A framework for preferred practices in conducting culturally competent health research in a multicultural society

It was a real privilege to work with my colleagues Lisa Woodland, Ilse Blignault and Cathy O’Callaghan on this paper.

All research takes place within broader systems of gender and sociopolitical environments [29, 30]. We do not wish to minimize the importance of the social determinants of health in producing and reproducing health inequities [53]. On the contrary, we would argue that cultural differences need to be understood alongside gender, educational status and socioeconomic status [54]. This highlights the importance of a culturally competent research team and community partners in interpreting study results and considering their implications. We are also conscious of the need to recognize the protective aspects of culture. Culture should not be problematized by health services or health researchers. Culture provides shared meaning and identity, as well as enabling mechanisms for material support. Further, culture is not static but ever-changing, as is the multicultural profile of Australian society.

Woodland, L., Blignault, I., O’Callaghan, C., & Harris-Roxas, B. (2021). A framework for preferred practices in conducting culturally competent health research in a multicultural society. Health Research Policy and Systems, 19(1), 24. https://doi.org/10.1186/s12961-020-00657-y

I hope it makes a useful contribution to the field, as well as providing a practical set of considerations for people who are planning to undertake research with culturally and linguistically groups.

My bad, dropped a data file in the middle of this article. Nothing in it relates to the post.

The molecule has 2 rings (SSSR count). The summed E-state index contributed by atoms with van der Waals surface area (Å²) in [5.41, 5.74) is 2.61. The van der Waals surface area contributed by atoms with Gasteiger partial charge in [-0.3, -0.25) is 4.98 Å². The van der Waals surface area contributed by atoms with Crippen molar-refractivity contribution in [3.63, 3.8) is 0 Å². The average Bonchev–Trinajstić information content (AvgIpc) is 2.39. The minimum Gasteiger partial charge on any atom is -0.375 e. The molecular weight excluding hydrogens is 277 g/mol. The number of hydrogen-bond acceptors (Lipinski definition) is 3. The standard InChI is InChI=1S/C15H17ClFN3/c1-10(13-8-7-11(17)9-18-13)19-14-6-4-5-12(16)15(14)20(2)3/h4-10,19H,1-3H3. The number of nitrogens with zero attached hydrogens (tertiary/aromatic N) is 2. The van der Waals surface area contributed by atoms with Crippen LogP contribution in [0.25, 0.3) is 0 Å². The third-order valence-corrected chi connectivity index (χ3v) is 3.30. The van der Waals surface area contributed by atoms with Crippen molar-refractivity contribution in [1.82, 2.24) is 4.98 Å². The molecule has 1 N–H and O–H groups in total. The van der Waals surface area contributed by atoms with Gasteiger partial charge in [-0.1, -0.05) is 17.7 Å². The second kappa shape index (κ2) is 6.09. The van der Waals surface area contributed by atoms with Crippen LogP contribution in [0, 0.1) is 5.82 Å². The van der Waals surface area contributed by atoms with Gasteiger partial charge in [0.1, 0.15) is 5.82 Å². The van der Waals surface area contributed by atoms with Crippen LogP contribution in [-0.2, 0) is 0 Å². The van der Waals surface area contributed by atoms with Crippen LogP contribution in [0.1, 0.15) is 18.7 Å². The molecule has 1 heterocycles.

Ethical Protocol for evaluation in Aboriginal and Torres Strait Islander settings

The ethical protocol provides principles and guidance on how to respect the elders, cultural knowledge, and lands and seas of Aboriginal and Torres Strait Islander Peoples. It provides a tool to frame and design an ethical approach to apply throughout all stages of monitoring and evaluation tasks and processes.
— Read on www.betterevaluation.org/en/themes/indigenous_evaluation/ethical_protocol

Lowitja Institute International Indigenous Health Conference Conference Statement

1. Nation state governments must reform the way health resources are shared. Community health initiatives and programs that are built on place-based knowledge must be supported and recognised for the leadership and expertise they contain.
2. Indigenous ways of knowing, being and doing are norms and should not be marginalised. They are not alternatives; they are not perspectives: they are our lived truth. 
3. Our health is connected to our land and our seas. As Indigenous peoples of the world we are the protectors of these sacred lands and waters. It is our responsibility to connect our knowledges for positive change. 
4. We have the right to our own institutions where we mentor our emerging thinkers, where we speak our truths, where we celebrate our ways of being
— Read the full statement at www.conference2019.lowitja.org.au/2019-conference-statement